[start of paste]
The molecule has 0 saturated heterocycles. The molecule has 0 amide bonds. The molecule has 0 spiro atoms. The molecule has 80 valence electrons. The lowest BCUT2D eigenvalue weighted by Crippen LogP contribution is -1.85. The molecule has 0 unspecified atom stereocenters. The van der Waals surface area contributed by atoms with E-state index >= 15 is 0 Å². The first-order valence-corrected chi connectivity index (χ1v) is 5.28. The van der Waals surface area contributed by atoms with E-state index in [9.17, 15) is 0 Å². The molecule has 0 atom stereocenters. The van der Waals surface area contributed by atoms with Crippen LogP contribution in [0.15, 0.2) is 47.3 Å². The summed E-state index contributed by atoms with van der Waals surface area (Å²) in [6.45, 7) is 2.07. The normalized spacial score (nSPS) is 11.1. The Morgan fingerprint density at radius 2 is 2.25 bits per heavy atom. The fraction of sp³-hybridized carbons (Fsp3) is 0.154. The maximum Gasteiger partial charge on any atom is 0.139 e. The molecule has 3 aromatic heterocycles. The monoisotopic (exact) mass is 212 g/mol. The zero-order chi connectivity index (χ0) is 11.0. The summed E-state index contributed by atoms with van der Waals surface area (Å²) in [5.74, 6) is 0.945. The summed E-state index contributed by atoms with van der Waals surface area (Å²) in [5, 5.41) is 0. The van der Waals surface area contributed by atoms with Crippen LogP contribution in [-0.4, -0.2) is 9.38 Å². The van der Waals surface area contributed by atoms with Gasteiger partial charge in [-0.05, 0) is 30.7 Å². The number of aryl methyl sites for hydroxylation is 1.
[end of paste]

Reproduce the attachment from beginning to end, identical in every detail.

The molecule has 0 saturated heterocycles. The molecule has 0 amide bonds. The molecule has 0 spiro atoms. The molecule has 80 valence electrons. The lowest BCUT2D eigenvalue weighted by Crippen LogP contribution is -1.85. The molecule has 0 unspecified atom stereocenters. The van der Waals surface area contributed by atoms with E-state index >= 15 is 0 Å². The first-order valence-corrected chi connectivity index (χ1v) is 5.28. The van der Waals surface area contributed by atoms with E-state index in [9.17, 15) is 0 Å². The molecule has 0 atom stereocenters. The van der Waals surface area contributed by atoms with Crippen LogP contribution in [0.15, 0.2) is 47.3 Å². The summed E-state index contributed by atoms with van der Waals surface area (Å²) in [6.45, 7) is 2.07. The normalized spacial score (nSPS) is 11.1. The Morgan fingerprint density at radius 2 is 2.25 bits per heavy atom. The fraction of sp³-hybridized carbons (Fsp3) is 0.154. The maximum Gasteiger partial charge on any atom is 0.139 e. The molecule has 3 aromatic heterocycles. The monoisotopic (exact) mass is 212 g/mol. The zero-order chi connectivity index (χ0) is 11.0. The summed E-state index contributed by atoms with van der Waals surface area (Å²) in [5.74, 6) is 0.945. The summed E-state index contributed by atoms with van der Waals surface area (Å²) in [5, 5.41) is 0. The van der Waals surface area contributed by atoms with Crippen LogP contribution in [-0.4, -0.2) is 9.38 Å². The van der Waals surface area contributed by atoms with Gasteiger partial charge in [-0.05, 0) is 30.7 Å². The number of aryl methyl sites for hydroxylation is 1.